The signing of Tax Information Exchange Agreements by international financial centres has not had a major effect on the preservation of confidentiality rules, a panel of experts said at the Mourant Ozannes inaugural International Trusts Conference last week.
The panel of trust experts from Cayman, the Bahamas, Guernsey and the UK debated confidentiality in the light of the increasing burden of disclosure and, as moderator Shan Warnock Smith put it, the paradox of living in a time when the right to privacy is paramount, but also full disclosure is required by governments and other authorities.
The panellists noted first and foremost there have been very few cases of information requests based on Tax Information Exchange Agreements. TIEAs are a product of a political time, when offshore was made the scapegoat for the problems of the world, said Robert Shepherd, partner at Mourant Ozannes in Guernsey.
“I don’t think we are quite the scapegoat now as we were then,” he said.
In addition, foreign tax authorities making information requests have a number of hoops to jump through in the form of procedural obstacles, including the identification of the taxpayer and the need to exhaust all local powers first, he said. Trustees should be vigilant to that and demand authorities fulfil these requirements before an information request can be complied with.
“There are an awful lot of things that you can do as a trustee to protect your beneficiaries and to honour your obligations of confidentiality,” Mr. Shepherd said.
Butterfield’s Julien Martel agreed tax information exchange agreements are more of “a storm in a tea cup” and an issue that “does not come up in conversations with clients either”. He said “confidentiality is an issue for clients, but certainly in our business we are not seeing anything which is stopping the business growing”.
Although there are cases where TIEAs are part of the armoury used by beneficiaries and claimants in other jurisdictions to attack or get information about a trust, tax information exchange has not been making substantial inroads into the status of international financial centres, Ms. Warnock Smith said.
Nonetheless, she said, there is naturally a strain between the beneficiary, who does not want information to be released, and the trustee, who is under a statutory obligation to comply with information requests. Ziva Robertson of law firm Withers considered the balancing act a trustee must exercise between the interests of the beneficiaries when there are no court proceedings and the duty to give a court full disclosure of anything that is material to proceedings. At the same time, she said, trusts are increasingly complex and can span a large number of jurisdictions.
“You just need to bear in mind that confidentiality means different things in different jurisdictions and it means different things in times of war and in times of peace as regards the position of the trust,” she said.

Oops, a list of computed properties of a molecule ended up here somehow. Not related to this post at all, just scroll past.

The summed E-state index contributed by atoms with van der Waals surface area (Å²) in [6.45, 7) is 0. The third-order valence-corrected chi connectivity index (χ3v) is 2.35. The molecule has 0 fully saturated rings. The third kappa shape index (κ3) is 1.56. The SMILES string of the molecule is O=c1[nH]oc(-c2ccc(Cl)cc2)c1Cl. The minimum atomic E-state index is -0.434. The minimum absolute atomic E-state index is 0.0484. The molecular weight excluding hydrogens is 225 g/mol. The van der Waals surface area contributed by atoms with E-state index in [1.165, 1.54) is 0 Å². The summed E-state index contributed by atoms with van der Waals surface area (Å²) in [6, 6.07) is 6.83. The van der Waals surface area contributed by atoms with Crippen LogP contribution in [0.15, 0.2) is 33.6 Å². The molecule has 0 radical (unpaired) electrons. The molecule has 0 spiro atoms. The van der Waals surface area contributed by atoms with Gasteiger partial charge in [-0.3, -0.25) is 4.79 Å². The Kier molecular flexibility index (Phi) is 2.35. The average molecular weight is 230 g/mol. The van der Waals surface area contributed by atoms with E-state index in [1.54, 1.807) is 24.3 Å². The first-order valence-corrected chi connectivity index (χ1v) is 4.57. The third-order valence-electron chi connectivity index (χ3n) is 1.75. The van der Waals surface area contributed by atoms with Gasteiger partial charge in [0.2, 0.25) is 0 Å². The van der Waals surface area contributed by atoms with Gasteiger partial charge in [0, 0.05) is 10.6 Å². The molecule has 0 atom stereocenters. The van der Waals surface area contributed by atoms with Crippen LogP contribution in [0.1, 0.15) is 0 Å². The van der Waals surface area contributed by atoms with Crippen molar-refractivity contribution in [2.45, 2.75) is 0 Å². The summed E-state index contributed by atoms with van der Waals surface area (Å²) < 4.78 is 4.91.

Trustees therefore have to be careful to identify all of the issues in each jurisdiction.
Ms Robertson said the commercial reality for a trustee, who has to grow the assets of a trust fund, is that agreements with third parties may contain confidentiality clauses which would prevent the trustee from disclosing a transaction to the beneficiaries of the trust. This could breed suspicion among the beneficiaries and purists might question why a trustee who is acting in the best interest of the beneficiaries would enter into such agreements.
Alan Milgate of Rawlinson & Hunter said the trustee’s investment obligations can also be seriously constrained by the need to give information to commercial parties.
“In certain cases beneficiaries in trust cases want us to be able to disclose certain information. Trying to understand where and how you do that and the cost and benefit are something that we have to focus our attention on,” he said.
Once a dialogue has started about what can be disclosed, it can become a real challenge to withdraw from that dialogue if the need for information, by an investment fund for instance, becomes too invasive or problematic for the trustee, Mr. Milgate said. The consequence is that a lot more planning has to go into the preparation of an investment and the trust structure has to be explained upfront.
The withdrawal from an investment opportunity is potentially suspicious in itself, Mr. Shepherd said. He emphasised a trustee needs to understand what the law requires, but he noted a friction with the views of compliance officers who are naturally more concerned with what their internal processes demand.
The conference hosted by law firm Mourant Ozannes at the Ritz Carlton, Grand Cayman, on Friday, 14 October, was structured around the day in the life of a trustee and the issues that may come up with regard to information requests from beneficiaries and tax authorities, confidentiality rules, financial management and in negotiations with trust protectors, as well as legal issues such as the potential for a court to set aside certain actions by a trustee made by mistake.